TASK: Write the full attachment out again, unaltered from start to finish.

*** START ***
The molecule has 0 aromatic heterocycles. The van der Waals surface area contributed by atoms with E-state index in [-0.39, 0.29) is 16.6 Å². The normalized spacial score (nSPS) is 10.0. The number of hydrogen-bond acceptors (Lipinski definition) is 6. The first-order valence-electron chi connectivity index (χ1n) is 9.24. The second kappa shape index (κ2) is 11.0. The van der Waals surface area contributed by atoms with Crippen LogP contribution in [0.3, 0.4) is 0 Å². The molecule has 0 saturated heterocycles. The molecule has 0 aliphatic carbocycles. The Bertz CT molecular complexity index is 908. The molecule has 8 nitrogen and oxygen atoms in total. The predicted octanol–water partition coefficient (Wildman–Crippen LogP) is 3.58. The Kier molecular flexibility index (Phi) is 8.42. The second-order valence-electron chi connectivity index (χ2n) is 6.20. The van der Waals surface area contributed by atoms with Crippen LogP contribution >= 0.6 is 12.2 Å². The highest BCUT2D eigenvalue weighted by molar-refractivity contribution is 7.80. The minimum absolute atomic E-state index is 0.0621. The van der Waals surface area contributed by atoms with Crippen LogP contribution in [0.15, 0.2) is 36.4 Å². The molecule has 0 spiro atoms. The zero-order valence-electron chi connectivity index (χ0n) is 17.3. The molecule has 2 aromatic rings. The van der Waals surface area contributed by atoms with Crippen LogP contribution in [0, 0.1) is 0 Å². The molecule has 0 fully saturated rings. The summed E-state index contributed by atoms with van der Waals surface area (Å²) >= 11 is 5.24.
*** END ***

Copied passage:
The molecule has 0 aromatic heterocycles. The van der Waals surface area contributed by atoms with E-state index in [-0.39, 0.29) is 16.6 Å². The normalized spacial score (nSPS) is 10.0. The number of hydrogen-bond acceptors (Lipinski definition) is 6. The first-order valence-electron chi connectivity index (χ1n) is 9.24. The second kappa shape index (κ2) is 11.0. The van der Waals surface area contributed by atoms with Crippen LogP contribution in [0.3, 0.4) is 0 Å². The molecule has 0 saturated heterocycles. The molecule has 0 aliphatic carbocycles. The Bertz CT molecular complexity index is 908. The molecule has 8 nitrogen and oxygen atoms in total. The predicted octanol–water partition coefficient (Wildman–Crippen LogP) is 3.58. The Kier molecular flexibility index (Phi) is 8.42. The second-order valence-electron chi connectivity index (χ2n) is 6.20. The van der Waals surface area contributed by atoms with Crippen LogP contribution >= 0.6 is 12.2 Å². The highest BCUT2D eigenvalue weighted by molar-refractivity contribution is 7.80. The minimum absolute atomic E-state index is 0.0621. The van der Waals surface area contributed by atoms with Crippen LogP contribution in [0.15, 0.2) is 36.4 Å². The molecule has 0 spiro atoms. The zero-order valence-electron chi connectivity index (χ0n) is 17.3. The molecule has 2 aromatic rings. The van der Waals surface area contributed by atoms with Crippen LogP contribution in [0, 0.1) is 0 Å². The molecule has 0 fully saturated rings. The summed E-state index contributed by atoms with van der Waals surface area (Å²) >= 11 is 5.24.